Overcoming barriers is not essential for launching university-business cooperation
Drivers for university-business cooperation have a greater impact than barriers
Our current understanding of University Business Collaborations (UBC) is based on the role of barriers in the development of cooperation. Various authors discuss strategies and practices to manage and overcome barriers to support successful UBC. The common assumption is that once barriers are overcome, the road is paved for collaborations.
We challenge this assumption by questioning the barrier’s significance in UBC:
Are barriers the main influencing factor in the process of establishment university-business cooperation?
Through our “State of European University-Business Cooperation” study in 2011, we designed the UBC Ecosystem Model that explicitly shows that barriers and obstacles do not play a significant role in UBC. This means that the actors involved would still engage in university-business activities regardless of the existence of barriers. The latest results of the UBC study 2016/17 reinforce the findings and conclude that focusing on barriers is a factual error. Contrary to the current beliefs, we show that influencing drivers, such as motivation and benefits, can stimulate UBC activities to the point in which the impact of barriers to UBC lacks explanatory power. Thus, drivers rather than barriers determine the extent of UBC activities.
Overcoming barriers is not essential for launching university-industry collaborations.
The impact of UBC drivers is considered to be influential enough to compensate for barriers and obstacles during university-business cooperation. Consequently, strong drivers are far more important when launching and managing UBC than strategies to remove or overcome barriers.
Thus, organisations should base their strategies on drivers rather than barriers. The UBC Ecosystem Model offers activities (Action Level) on how to progress in this direction. We identified in our latest UBC study that the most relevant drivers are different for managers and academics. Higher education managers see obtaining financial resources as the main driver for UBC, whereas academics value the possibility to gain new insights for research and to improve graduate employability. Further, European higher education institutions stated the contribution to university mission, addressing societal challenges and issues, as well as using research knowledge in practice as motivation to engage in university-business cooperation.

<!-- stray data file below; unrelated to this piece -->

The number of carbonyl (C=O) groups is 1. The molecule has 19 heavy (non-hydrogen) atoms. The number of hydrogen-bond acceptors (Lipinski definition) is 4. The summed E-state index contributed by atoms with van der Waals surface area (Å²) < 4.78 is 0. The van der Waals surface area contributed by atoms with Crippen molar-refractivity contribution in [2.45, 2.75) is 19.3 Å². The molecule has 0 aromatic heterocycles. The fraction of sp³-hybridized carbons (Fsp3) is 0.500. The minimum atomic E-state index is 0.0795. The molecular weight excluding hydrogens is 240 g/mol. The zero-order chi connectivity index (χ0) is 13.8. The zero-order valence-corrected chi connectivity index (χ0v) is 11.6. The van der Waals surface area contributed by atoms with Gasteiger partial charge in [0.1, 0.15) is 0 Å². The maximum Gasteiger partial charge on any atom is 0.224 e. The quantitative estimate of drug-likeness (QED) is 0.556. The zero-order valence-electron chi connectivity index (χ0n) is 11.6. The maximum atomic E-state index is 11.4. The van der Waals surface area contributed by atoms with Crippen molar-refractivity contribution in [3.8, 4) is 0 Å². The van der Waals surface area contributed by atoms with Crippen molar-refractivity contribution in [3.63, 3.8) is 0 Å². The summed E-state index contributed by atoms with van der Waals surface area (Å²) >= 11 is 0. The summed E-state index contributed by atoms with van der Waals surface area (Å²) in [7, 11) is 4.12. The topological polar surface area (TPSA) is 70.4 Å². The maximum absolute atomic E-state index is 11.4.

The biggest motivation for European businesses is the access to new technologies and knowledge. Improving innovation capacity and accessing discoveries in the first stage of their lifecycle were rated as second and third most relevant motivators for European businesses to enter collaborations.
Consequently, If drivers are strong enough, they will overcome barriers.
What motivates you to engage in university-business cooperation? Tell us your thoughts on this topic.
Meet the authors
Thomas Baaken (PhD, MA) is a Full Professor in Marketing at Münster University of Applied Sciences, since 1991, and the director of the Science-to-Business Marketing Research Centre at the same university since 2002. In addition, he is appointed as Adjunct Professor at the Education Centre for Innovation and Commercialisation (ECIC), The University of Adelaide, Australia since 2008. Also he regularly lectures International Market Research in the MBA course at Christ University, Bangalore (India).